New Mothers Vulnerable to Mental Illness

Here's a recent article about the mental health risks after pregnancy:

Major study finds issues go beyond postpartum depression
New moms face increased risks for a variety of mental problems, not just postpartum depression, according to one of the largest studies of psychiatric illness after childbirth.

New dads aren’t as vulnerable, probably because they don’t experience the same physical and social changes associated with having a baby, the researchers and other experts said.

The study, based on medical records of 2.3 million people over a 30-year period in Denmark, found that the first three months after women have their first baby is riskiest, especially the first few weeks. That’s when the tremendous responsibility of caring for a newborn hits home.

During the first 10 to 19 days, new mothers were seven times more likely to be hospitalized with some form of mental illness than women with older infants. Compared to women with no children, new mothers were four times more likely to be hospitalized with mental problems.

Read the full story

Tuesday, February 20, 2007

Folic Acid and Antiepileptic Drug Interaction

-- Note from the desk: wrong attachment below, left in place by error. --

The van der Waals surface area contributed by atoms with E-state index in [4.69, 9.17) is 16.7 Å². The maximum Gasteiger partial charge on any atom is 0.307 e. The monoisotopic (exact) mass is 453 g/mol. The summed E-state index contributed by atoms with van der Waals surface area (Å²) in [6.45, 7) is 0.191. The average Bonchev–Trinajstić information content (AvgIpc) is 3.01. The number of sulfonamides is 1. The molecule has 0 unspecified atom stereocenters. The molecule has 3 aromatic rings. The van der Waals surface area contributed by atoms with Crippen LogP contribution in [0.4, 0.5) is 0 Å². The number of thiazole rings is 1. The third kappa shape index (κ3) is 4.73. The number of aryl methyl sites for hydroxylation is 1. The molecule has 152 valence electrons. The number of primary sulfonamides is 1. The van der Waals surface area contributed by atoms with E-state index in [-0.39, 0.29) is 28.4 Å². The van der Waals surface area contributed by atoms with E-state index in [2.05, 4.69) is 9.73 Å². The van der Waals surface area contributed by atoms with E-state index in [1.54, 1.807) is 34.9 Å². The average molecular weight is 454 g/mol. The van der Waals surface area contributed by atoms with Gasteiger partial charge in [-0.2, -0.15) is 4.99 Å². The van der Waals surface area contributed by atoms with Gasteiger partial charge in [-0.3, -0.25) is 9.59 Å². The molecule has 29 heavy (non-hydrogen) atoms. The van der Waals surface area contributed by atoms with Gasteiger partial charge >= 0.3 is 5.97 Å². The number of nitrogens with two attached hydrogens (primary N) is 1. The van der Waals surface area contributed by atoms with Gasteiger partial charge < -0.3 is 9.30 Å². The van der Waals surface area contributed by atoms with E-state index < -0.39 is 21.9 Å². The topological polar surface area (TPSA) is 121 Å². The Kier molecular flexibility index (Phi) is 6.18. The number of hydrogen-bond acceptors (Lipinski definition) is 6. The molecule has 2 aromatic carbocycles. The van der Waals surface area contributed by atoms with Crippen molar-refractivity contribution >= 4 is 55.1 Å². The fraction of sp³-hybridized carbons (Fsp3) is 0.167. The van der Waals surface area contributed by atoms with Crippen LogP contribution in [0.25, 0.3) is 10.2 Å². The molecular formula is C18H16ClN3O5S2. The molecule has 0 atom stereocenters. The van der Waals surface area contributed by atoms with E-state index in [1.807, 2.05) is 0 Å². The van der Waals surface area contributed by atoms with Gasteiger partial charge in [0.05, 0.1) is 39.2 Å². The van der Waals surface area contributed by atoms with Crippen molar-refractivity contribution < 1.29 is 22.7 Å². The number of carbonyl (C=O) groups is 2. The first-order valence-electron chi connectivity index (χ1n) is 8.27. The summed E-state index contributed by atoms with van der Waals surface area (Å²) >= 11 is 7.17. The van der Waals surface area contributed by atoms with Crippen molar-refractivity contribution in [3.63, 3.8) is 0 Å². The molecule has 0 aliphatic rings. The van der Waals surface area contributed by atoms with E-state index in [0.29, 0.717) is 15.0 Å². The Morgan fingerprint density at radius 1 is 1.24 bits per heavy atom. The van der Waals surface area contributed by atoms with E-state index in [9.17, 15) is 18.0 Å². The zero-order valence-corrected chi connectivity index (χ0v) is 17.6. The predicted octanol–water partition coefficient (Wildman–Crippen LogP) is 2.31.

An interesting article I just came across about anticonvulsants (many of which are used for bipolar disorder):

In the general population, when a woman takes a daily multivitamin tablet with folic acid just before and at conception, her risk of having a child with spina bifida and other birth defects is decreased. However, for women taking AEDs, it is not yet clear if taking a daily multivitamin with folic acid will decrease their risk of having a baby with a birth defect. One concern is that some anticonvulsant drugs, like phenytoin (Dilantin®) and carbamazepine (Tegretol®) are folic acid antagonists, meaning that they counteract the effects of folic acid supplements. But, some other AEDs, like lamotrigine (Lamictal®) are not folic acid antagonists.

Very few research studies have addressed this issue. In one study, researchers at Boston University showed that folic acid supplements did not affect the risk for heart defects, oral clefts or urinary tract anomalies in children born to mothers taking some AEDs. However, in that same study these researchers found that taking a folic acid supplement decreased the risk for spina bifida in infants born to women taking carbamazepine (Tegretol®).

Click here to read the full article from the Antiepileptic Pregnancy Registry

Sunday, February 18, 2007

Recommended Reading

I just finished reading The Panic-Free Pregnancy: An OB-GYN Separates Fact from Fiction on Food, Exercise, Travel, Pets, Coffee, Medications and Other Concerns You Have When You Are Expecting